Although enjoying helping the next person is a great trait to have, it should not cause you grief or misery. Here are some ways to stop people pleasing.
- Set Boundaries
People pleasing is when you always go out of your way to satisfy someone else, at the expense of your own happiness. When you set boundaries, you are helping the person more in the long run. You are being more of a support system for the person, rather than doing their work for them. You only have one life to live, and learning to set boundaries will help you live it to the fullest.
- Learn to Say “No.”
Saying “no” is a real challenge for many of us. But if we want freedom from always being at the whims of others, we must start someplace. Notice how you feel when you are asked to do something. Maybe you are invited to an event that you don’t want to attend, but feel you “should.” Take a deep breath and say, “no thanks.” Start out by saying “no” to small things and then work your way up to larger requests.
- Own Your Opinion
It’s uncomfortable to stand alone when others don't share your opinions. It’s natural to want to fit in - in fact, our brains are hardwired with the desire to be one of the gang. Start finding times when it feels safe to share your opinion, even if no one else agrees. You may want to practice this with close friends and family first and then once you feel more comfortable, expand sharing to other groups of people, for example, at work.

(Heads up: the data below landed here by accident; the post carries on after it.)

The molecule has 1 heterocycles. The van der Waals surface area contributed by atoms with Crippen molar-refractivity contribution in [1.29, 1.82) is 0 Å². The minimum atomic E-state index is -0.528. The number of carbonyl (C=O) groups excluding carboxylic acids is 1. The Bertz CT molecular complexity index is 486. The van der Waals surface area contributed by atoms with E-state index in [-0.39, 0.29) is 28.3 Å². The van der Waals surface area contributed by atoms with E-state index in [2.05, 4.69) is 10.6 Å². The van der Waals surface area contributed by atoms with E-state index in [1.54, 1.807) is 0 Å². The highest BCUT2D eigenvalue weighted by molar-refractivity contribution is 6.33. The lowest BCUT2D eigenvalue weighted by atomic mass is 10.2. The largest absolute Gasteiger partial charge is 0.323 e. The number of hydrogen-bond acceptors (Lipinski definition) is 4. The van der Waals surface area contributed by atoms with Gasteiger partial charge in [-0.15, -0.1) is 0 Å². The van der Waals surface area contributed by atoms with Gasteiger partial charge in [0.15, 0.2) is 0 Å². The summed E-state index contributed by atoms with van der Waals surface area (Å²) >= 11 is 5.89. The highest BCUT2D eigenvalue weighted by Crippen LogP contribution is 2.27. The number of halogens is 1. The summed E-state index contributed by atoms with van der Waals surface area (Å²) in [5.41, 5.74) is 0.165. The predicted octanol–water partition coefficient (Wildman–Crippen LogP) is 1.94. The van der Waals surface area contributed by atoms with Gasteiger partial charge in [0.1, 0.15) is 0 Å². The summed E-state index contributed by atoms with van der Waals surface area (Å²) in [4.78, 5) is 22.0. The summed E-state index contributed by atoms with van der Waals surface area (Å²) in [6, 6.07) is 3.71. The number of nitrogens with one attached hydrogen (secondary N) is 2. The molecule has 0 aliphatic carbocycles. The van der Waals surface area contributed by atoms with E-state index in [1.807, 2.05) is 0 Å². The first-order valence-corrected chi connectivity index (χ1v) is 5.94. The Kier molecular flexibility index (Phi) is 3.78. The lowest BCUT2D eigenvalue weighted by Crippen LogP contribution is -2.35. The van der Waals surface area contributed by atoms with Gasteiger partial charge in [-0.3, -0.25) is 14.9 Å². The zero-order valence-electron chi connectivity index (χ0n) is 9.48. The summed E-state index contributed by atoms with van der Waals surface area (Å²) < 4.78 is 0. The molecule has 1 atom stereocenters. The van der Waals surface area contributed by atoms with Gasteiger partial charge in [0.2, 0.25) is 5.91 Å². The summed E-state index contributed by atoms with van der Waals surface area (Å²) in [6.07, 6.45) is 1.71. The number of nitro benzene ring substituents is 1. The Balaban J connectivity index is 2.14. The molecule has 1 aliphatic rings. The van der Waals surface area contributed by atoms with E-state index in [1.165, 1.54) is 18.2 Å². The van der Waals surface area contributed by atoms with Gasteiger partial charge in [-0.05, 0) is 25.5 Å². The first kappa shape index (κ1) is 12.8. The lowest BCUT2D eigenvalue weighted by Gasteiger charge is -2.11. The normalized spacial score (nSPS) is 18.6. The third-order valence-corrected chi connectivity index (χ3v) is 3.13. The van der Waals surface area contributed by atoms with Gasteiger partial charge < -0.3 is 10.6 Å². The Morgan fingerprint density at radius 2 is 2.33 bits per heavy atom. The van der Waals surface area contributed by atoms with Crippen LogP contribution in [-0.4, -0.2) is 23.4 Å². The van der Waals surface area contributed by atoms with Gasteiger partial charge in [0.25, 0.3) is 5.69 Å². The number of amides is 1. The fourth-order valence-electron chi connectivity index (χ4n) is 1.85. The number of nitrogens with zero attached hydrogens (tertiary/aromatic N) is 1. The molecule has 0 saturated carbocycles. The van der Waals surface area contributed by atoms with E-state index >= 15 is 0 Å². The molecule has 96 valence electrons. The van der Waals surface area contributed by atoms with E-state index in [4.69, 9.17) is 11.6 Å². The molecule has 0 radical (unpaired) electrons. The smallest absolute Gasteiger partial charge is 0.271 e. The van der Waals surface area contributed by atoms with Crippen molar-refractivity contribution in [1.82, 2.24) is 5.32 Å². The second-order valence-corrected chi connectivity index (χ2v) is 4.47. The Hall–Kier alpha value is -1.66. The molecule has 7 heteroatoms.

- End Justifying
People pleasers often feel the urge to justify their inability to do something asked of them. But in reality, you do not have to answer to anyone but yourself. The next time you find yourself getting ready to explain yourself and why you can’t do what another person wants you to do, stop yourself. You will usually find people don’t ask for an explanation.
- Take Small Steps
Be patient with yourself. Allow yourself time to change. Do not be hard on yourself because you have probably been a people pleaser your entire life. You may have even been taught and encouraged to be one! Start by noticing who you defer to consistently and the feelings you experience when you feel that urge to do whatever it takes to make the other person happy. When doing the thing will make you happy too, then do it. If not, start standing up for yourself by offering a simple, “no, thanks.”